June 5, 2013

When I first moved here two years ago and did my first round of weeding in the garden, I spotted this weird little plant with palm-like leaves.  It didn’t look like a weed, but it didn’t look like anyone had planted it on purpose, either.  I let it stay, because I was curious.  It grew, but didn’t flower.  The next year, it grew some more, still didn’t flower, and I started to wonder if it really was a weed after all, and maybe I should pull it.  But it grew, and grew, and it still looked kind of cool, with those wild fan-like leaves.

This year, after all the late snows and freezes and a wildly short spring, the weird plant finally flowered, and boy was it worth waiting for:


I’ve also been able to ID it:  Lupine, which seems somehow appropriate.


6 Responses to “garden”

  1. Sean Eric Fagan Says:

    hahaha. Okay, first really big laugh of the day there :).

    Also, it’s rather pretty.

  2. Vickie B Says:

    Thank you for leaving it in the ground! And for sharing the pic. It is gorgeous.

  3. Jane B. Says:

    Oh, yes, splendidly appropriate! Good for you for letting curiosity overrule neatness.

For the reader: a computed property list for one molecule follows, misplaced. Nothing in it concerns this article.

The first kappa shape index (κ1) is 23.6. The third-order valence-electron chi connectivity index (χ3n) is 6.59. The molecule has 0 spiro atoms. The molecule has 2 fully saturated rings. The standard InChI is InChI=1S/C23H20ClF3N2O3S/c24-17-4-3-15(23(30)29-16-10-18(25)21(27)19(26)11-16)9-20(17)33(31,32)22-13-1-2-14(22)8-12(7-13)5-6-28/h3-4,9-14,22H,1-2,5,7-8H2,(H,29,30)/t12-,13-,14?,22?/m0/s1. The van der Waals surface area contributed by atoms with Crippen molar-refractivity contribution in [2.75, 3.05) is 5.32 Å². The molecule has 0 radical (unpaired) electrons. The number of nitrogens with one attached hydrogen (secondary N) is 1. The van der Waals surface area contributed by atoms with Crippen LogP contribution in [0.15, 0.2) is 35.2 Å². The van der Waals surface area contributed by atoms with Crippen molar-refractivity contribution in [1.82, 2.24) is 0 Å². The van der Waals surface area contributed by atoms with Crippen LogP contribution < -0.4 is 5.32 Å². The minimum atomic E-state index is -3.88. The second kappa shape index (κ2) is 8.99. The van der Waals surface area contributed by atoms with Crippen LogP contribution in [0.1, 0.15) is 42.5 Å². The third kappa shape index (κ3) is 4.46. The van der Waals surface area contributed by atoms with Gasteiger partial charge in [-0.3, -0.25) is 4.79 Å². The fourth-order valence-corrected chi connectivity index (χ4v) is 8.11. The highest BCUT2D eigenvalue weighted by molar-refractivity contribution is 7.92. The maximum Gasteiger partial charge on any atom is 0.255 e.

4. Sooz Says:

    Lupins, in England. Quite common here, and lovely plants to have. My ‘weird-plant’ story is my growing a plant with very symmetrical leaves and, after a while, black berries. One day, after staring at it thoughtfully for a while, I decided to try looking it up. Turned out to be Deadly Nightshade…! I didn’t leave that one in!

  5. Amy Says:

    There is a beautifully illustrated children’s books called Miss Rumphius in which lupines have a starring role.

  6. Jenn Burke Says:

    My kids love the Miss Rumphius book. Lupins are among my all-time favourite flowers, because they remind me of Prince Edward Island. They grow there just like it’s illustrated in the book: everywhere!

    And yes, I imagine the name would give you quite the giggle. Very appropriate!

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